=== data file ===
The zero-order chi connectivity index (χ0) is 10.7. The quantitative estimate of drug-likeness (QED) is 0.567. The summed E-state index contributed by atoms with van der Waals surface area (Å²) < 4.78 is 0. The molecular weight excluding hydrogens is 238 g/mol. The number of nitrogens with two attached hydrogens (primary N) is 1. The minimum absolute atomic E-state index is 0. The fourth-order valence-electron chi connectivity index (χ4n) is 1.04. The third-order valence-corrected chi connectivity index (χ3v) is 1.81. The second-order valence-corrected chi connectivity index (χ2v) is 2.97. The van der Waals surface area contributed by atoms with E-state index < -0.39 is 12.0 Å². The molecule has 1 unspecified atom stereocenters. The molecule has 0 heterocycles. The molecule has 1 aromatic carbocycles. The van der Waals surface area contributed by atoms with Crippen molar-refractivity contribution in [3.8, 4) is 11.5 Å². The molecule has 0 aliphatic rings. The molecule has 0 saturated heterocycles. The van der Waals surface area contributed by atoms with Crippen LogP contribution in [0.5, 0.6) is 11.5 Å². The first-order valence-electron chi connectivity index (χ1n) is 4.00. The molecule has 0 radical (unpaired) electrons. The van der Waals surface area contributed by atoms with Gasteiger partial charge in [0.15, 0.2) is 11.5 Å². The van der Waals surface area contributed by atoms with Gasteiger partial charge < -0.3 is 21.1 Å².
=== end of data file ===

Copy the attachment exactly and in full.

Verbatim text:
The zero-order chi connectivity index (χ0) is 10.7. The quantitative estimate of drug-likeness (QED) is 0.567. The summed E-state index contributed by atoms with van der Waals surface area (Å²) < 4.78 is 0. The molecular weight excluding hydrogens is 238 g/mol. The number of nitrogens with two attached hydrogens (primary N) is 1. The minimum absolute atomic E-state index is 0. The fourth-order valence-electron chi connectivity index (χ4n) is 1.04. The third-order valence-corrected chi connectivity index (χ3v) is 1.81. The second-order valence-corrected chi connectivity index (χ2v) is 2.97. The van der Waals surface area contributed by atoms with E-state index < -0.39 is 12.0 Å². The molecule has 1 unspecified atom stereocenters. The molecule has 0 heterocycles. The molecule has 1 aromatic carbocycles. The van der Waals surface area contributed by atoms with Crippen molar-refractivity contribution in [3.8, 4) is 11.5 Å². The molecule has 0 aliphatic rings. The molecule has 0 saturated heterocycles. The van der Waals surface area contributed by atoms with Crippen LogP contribution in [0.5, 0.6) is 11.5 Å². The first-order valence-electron chi connectivity index (χ1n) is 4.00. The molecule has 0 radical (unpaired) electrons. The van der Waals surface area contributed by atoms with Gasteiger partial charge in [0.15, 0.2) is 11.5 Å². The van der Waals surface area contributed by atoms with Gasteiger partial charge < -0.3 is 21.1 Å².